Sigma Chi Principles

Sigma Chi's Purpose

"Believing that many advantages are to be derived from a secret fraternity organization; appreciating that closer communion of kindred hearts which adds so many incentives to virtuous exertion; and feeling that in union there is strength: We do hereby form ourselves into an association for the development of the nobler powers of the mind, the finer feelings of the heart, and for the promotion of friendship and congeniality of feeling."

- The Founders of Sigma Chi, Preamble to the Constitution of 1856

"The purpose of this Fraternity shall be to cultivate and maintain the high ideals of friendship, justice, and learning upon which Sigma Chi was founded."

- Article II of the Modern Sigma Chi Constitution

Principles

The Jordan Standard, Sigma Chi Creed and Spirit of Sigma Chi are some of the basic guiding principles of this fraternity. The Jordan Standard is our general standard for judging whether a man is worthy of entrance into our brotherhood. The Creed is a statement of members' beliefs and ideals. The Spirit captures the drive behind our fraternity's founding and is based on thoughts of frienship.

The Jordan Standard

The confidence of the Founders of Sigma Chi was based upon a belief that the principles which they professed and the ideal of the Fraternity which they sought were but imperfectly realized in the organizations by which they were surrounded.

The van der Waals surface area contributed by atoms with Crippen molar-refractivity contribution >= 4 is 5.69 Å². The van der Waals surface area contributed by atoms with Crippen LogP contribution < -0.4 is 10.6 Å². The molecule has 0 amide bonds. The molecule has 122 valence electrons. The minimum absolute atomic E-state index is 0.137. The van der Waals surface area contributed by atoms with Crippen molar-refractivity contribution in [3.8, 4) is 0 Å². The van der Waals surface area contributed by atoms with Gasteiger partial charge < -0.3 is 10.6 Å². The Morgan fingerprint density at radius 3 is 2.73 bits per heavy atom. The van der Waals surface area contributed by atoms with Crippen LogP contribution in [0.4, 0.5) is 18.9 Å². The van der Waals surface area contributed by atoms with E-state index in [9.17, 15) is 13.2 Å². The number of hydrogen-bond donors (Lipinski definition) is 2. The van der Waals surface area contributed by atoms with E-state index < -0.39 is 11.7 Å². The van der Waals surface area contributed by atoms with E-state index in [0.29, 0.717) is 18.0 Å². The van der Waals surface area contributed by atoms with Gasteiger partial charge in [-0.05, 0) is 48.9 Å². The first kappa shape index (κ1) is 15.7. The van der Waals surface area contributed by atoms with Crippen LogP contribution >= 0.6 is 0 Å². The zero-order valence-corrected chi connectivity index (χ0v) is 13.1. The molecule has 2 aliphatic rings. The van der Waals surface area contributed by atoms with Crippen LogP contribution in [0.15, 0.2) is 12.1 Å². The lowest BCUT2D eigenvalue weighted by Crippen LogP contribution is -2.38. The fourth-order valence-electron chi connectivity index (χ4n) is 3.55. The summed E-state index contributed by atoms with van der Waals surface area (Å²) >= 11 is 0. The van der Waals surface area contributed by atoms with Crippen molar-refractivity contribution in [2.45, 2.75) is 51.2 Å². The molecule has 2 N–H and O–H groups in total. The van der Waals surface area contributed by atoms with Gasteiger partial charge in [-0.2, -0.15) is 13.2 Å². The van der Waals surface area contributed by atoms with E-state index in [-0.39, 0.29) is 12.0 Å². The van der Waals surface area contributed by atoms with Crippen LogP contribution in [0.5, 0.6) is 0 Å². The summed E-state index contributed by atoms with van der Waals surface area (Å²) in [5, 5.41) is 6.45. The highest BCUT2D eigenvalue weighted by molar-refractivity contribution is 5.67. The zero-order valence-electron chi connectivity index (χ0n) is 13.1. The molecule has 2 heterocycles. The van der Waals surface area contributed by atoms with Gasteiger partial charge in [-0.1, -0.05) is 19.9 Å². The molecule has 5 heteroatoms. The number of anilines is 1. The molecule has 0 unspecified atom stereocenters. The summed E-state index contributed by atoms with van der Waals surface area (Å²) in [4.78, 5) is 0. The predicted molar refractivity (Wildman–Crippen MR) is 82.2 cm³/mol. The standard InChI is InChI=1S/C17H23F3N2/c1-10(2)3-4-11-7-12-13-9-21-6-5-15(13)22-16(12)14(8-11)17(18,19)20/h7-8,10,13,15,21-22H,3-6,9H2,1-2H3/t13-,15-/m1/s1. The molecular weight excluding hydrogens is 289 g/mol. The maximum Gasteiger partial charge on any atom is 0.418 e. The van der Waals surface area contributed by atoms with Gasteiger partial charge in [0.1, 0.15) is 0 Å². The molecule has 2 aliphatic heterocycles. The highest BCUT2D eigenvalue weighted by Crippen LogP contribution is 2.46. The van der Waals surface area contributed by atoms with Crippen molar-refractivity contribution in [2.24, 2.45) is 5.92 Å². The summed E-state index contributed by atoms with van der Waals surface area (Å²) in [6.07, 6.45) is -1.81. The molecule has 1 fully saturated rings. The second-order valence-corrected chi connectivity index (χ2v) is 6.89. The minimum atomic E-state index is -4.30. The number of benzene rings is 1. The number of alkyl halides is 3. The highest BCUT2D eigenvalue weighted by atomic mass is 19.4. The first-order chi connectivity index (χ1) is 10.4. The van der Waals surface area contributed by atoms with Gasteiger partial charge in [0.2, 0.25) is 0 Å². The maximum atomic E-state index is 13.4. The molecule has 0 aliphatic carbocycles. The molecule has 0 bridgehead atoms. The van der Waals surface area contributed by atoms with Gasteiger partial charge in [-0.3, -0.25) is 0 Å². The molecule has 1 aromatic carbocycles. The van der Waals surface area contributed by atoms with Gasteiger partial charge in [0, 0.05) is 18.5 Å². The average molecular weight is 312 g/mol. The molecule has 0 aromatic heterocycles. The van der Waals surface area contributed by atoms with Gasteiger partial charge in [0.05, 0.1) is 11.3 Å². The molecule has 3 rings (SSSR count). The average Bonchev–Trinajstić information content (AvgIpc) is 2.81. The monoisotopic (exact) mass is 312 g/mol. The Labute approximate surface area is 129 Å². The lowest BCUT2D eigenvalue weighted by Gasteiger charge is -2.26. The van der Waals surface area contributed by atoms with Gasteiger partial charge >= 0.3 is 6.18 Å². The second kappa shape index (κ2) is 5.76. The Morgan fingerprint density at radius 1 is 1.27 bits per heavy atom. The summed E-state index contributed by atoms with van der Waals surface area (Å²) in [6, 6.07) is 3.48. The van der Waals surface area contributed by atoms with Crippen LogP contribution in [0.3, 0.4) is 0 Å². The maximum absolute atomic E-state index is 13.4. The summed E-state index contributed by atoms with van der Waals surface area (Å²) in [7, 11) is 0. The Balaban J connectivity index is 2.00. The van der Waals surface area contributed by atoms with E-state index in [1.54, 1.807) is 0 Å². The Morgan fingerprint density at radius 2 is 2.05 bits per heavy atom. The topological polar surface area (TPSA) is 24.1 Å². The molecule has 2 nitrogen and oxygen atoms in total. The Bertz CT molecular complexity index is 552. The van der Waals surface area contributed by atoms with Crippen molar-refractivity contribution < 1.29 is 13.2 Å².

The standard which the Fraternity started was declared by Isaac M. Jordan to be that of admitting no man to membership in Sigma Chi who is not believe to be:

A Man of Good Character ...
A Student of Fair Ability ...
With Ambitious Purposes ...
A Congenial Disposition ...
Possessed of Good Morals ...
Having a High Sense of Honor and
A Deep Sense of Personal Responsibility

The Sigma Chi Creed

The Sigma Chi Creed expresses the beliefs and ideals of all of the members of Sigma Chi. It is a statement of what we believe our code of conduct should be and how we should lead our lives. The purpose of the Creed, however, as stated by its author George Ade, is "not [to] restrain a brother from being a free agent and a lively comrade" but instead lays down some basic goals that can be attained.

I believe in fairness, decency and good manners. I will endeavor to retain the spirit of youth. I will try to make my college, the Sigma Chi Fraternity, and my own chapter more honored by all men and women and more beloved and honestly respected by our own brothers. I say these words in all sincerity; that Sigma Chi has given me favor and distinction; that the bond of our fellowship is reciprocal, that I will endeavor to so build myself and so conduct myself that I will ever be a credit to our Fraternity.

The Spirit of Sigma Chi

The Spirit of Sigma Chi, as conceived by the Founders more than 140 years ago yet visible and alive today, is based on the theory that ...

... Friendship among members, sharing a common belief in an ideal, ...
... and possessing different temperaments, talents, and convictions, ...
... is superior to friendship among members having the same temperaments, talents, and convictions, and that ...
... Genuine friendship can be maintained without surrendering the principle of individuality or sacrificing one's personal judgment.